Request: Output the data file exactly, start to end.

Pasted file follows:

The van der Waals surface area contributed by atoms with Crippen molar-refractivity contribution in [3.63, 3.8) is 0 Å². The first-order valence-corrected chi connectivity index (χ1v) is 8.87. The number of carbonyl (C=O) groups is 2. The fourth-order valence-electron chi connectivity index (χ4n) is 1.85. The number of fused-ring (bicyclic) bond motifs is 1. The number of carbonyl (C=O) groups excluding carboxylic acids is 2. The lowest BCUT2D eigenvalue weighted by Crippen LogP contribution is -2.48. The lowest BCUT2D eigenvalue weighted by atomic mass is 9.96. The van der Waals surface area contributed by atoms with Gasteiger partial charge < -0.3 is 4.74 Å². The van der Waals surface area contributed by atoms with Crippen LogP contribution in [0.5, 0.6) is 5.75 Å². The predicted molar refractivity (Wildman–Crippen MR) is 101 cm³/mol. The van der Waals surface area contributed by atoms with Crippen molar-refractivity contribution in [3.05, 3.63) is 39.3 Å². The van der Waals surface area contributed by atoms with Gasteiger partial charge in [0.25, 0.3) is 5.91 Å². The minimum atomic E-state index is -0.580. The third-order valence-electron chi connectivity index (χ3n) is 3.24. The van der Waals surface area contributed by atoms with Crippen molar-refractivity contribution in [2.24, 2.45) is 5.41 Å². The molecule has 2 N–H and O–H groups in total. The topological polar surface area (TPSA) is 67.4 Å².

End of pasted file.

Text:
The van der Waals surface area contributed by atoms with Crippen molar-refractivity contribution in [3.63, 3.8) is 0 Å². The first-order valence-corrected chi connectivity index (χ1v) is 8.87. The number of carbonyl (C=O) groups is 2. The fourth-order valence-electron chi connectivity index (χ4n) is 1.85. The number of fused-ring (bicyclic) bond motifs is 1. The number of carbonyl (C=O) groups excluding carboxylic acids is 2. The lowest BCUT2D eigenvalue weighted by Crippen LogP contribution is -2.48. The lowest BCUT2D eigenvalue weighted by atomic mass is 9.96. The van der Waals surface area contributed by atoms with Gasteiger partial charge < -0.3 is 4.74 Å². The van der Waals surface area contributed by atoms with Crippen LogP contribution in [0.5, 0.6) is 5.75 Å². The predicted molar refractivity (Wildman–Crippen MR) is 101 cm³/mol. The van der Waals surface area contributed by atoms with Crippen molar-refractivity contribution in [3.05, 3.63) is 39.3 Å². The van der Waals surface area contributed by atoms with Gasteiger partial charge in [0.25, 0.3) is 5.91 Å². The minimum atomic E-state index is -0.580. The third-order valence-electron chi connectivity index (χ3n) is 3.24. The van der Waals surface area contributed by atoms with Crippen molar-refractivity contribution in [2.24, 2.45) is 5.41 Å². The molecule has 2 N–H and O–H groups in total. The topological polar surface area (TPSA) is 67.4 Å².